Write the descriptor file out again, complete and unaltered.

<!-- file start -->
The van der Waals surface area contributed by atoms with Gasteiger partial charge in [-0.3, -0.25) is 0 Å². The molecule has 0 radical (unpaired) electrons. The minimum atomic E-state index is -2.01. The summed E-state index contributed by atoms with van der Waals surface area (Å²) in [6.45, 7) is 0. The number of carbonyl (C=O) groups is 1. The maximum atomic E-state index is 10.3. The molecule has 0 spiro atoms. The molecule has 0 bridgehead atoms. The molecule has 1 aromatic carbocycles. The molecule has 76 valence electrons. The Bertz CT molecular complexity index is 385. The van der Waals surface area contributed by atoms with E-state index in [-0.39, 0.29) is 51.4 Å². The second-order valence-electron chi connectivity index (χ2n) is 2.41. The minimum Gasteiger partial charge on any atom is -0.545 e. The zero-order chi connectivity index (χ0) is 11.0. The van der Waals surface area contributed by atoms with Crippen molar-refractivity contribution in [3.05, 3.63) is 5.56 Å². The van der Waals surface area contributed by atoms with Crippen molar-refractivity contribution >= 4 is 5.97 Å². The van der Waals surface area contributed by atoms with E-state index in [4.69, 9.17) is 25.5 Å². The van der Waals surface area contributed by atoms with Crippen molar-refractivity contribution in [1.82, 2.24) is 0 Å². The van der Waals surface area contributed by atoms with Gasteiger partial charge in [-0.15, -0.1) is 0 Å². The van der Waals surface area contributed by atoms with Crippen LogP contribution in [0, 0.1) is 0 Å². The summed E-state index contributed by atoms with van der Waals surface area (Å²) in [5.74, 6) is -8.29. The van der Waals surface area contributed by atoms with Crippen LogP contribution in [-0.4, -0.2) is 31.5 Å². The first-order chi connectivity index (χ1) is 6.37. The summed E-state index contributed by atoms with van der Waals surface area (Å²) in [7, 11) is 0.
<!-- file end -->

The van der Waals surface area contributed by atoms with Gasteiger partial charge in [-0.3, -0.25) is 0 Å². The molecule has 0 radical (unpaired) electrons. The minimum atomic E-state index is -2.01. The summed E-state index contributed by atoms with van der Waals surface area (Å²) in [6.45, 7) is 0. The number of carbonyl (C=O) groups is 1. The maximum atomic E-state index is 10.3. The molecule has 0 spiro atoms. The molecule has 0 bridgehead atoms. The molecule has 1 aromatic carbocycles. The molecule has 76 valence electrons. The Bertz CT molecular complexity index is 385. The van der Waals surface area contributed by atoms with E-state index in [-0.39, 0.29) is 51.4 Å². The second-order valence-electron chi connectivity index (χ2n) is 2.41. The minimum Gasteiger partial charge on any atom is -0.545 e. The zero-order chi connectivity index (χ0) is 11.0. The van der Waals surface area contributed by atoms with Crippen molar-refractivity contribution in [3.05, 3.63) is 5.56 Å². The van der Waals surface area contributed by atoms with Crippen molar-refractivity contribution >= 4 is 5.97 Å². The van der Waals surface area contributed by atoms with E-state index in [4.69, 9.17) is 25.5 Å². The van der Waals surface area contributed by atoms with Crippen molar-refractivity contribution in [1.82, 2.24) is 0 Å². The van der Waals surface area contributed by atoms with Gasteiger partial charge in [-0.15, -0.1) is 0 Å². The van der Waals surface area contributed by atoms with Crippen LogP contribution in [0, 0.1) is 0 Å². The summed E-state index contributed by atoms with van der Waals surface area (Å²) in [5.74, 6) is -8.29. The van der Waals surface area contributed by atoms with Crippen LogP contribution in [-0.4, -0.2) is 31.5 Å². The first-order chi connectivity index (χ1) is 6.37. The summed E-state index contributed by atoms with van der Waals surface area (Å²) in [7, 11) is 0.